Art For Epilepsy artist Leah Pirone creates As Above, So Below for online auction


Leah Pirone. Picture: Andrew Ritchie
Leah Pirone. Picture: Andrew Ritchie

WHEN homegrown artist Leah Pirone suffered an epileptic seizure 17 years ago, her life was shaken to the core.

Lucky to survive the ordeal with no permanent injuries, the then 19-year-old sought spiritual guidance, questioning her reality and ultimately finding purpose.

“Before that point I didn’t really have the feeling that there was any meaning to life,” the 36-year-old said.

“I thought ‘we are just here: we go to school, get married and have children and whatever else’, and the seizure opened up a whole other world for me.”

Pirone, featuring art in an upcoming epilepsy fundraising auction, said her condition was like having too much light and electricity in the brain.

“I’ve only had the one seizure: a tonic clonic, which is one of the biggest ones you can have,” she said.

“I was in a nightclub and there were strobe lights. I hit the slate floor at 60km an hour and had severe head injuries: my head was bleeding, I had a cracked skull and when I came to, I had no idea what had happened.

“I was rushed to hospital and in ICU for two weeks.”

Pirone’s neurologist said it was a miracle she did not die or suffer severe brain damage.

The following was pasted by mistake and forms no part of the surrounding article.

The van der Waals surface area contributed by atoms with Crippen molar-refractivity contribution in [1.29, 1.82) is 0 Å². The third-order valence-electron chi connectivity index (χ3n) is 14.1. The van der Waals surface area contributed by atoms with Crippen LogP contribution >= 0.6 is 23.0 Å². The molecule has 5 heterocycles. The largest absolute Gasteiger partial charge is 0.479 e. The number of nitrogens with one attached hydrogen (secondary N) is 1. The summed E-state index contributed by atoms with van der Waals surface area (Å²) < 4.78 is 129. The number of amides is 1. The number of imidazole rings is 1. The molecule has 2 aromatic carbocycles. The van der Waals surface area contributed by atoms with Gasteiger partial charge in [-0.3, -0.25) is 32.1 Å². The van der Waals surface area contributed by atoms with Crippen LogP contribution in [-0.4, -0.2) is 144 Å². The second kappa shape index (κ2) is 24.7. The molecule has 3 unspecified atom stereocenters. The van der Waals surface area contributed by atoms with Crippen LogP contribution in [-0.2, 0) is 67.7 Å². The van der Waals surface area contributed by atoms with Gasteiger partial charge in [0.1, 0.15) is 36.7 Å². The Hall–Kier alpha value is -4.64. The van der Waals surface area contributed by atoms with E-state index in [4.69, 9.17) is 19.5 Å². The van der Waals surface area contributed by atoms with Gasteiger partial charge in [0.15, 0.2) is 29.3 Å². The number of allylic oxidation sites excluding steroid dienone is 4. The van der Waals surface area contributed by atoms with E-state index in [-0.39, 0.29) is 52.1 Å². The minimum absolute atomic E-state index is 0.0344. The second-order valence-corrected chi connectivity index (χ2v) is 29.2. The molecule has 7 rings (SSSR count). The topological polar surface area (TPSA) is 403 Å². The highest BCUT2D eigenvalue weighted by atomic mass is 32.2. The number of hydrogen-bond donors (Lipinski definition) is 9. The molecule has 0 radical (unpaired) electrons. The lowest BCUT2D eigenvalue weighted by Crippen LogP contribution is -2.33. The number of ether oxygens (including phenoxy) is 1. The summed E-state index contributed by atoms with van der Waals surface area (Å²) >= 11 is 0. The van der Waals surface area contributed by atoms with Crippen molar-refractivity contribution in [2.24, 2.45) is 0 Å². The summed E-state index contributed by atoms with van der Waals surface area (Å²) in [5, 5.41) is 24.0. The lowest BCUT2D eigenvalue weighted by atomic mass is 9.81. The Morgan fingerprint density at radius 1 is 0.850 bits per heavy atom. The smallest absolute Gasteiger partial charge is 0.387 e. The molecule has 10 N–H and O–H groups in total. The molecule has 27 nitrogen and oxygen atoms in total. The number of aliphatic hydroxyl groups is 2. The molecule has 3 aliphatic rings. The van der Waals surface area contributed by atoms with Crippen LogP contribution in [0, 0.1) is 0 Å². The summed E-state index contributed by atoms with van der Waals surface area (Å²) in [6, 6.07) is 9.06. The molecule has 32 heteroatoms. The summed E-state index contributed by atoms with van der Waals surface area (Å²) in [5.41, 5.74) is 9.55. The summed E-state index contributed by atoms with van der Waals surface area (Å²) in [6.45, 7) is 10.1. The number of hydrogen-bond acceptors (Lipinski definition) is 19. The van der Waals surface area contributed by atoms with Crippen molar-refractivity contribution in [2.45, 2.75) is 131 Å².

He also said her sense of smell, taste and short-term memory would never return.

Against all odds, they returned two years later.

“One of the first things I smelt was the rain. From there I began to taste my food again and smell my husband’s aftershave – the one thing I missed the most was being able to smell him,” Pirone said.

“I have no lasting problems; all I have to do is stay away from strobe lights. I can’t go to concerts but I make my way around that.

“Live music is a huge inspiration for me (and her husband is in a band) so I go to gigs and take a scarf to cover my eyes so I’m not around flashing lights.”

Pirone’s work, As Above, So Below, is about the intricate web of life.

“It’s really easy for us to feel confined by our physicality and circumstances sometimes,” she said.

“In a lot of my art, I try to pull the person into a bigger perspective where you can get a bit more of an idea into our place in the world and realise we are not limited by the illness, whether that’s epilepsy or a mental disorder.”

THE ESSENTIALS

What: Art For Epilepsy online auction

Where: online at www.artforepilepsy.com.au

When: Open for bidding until March 26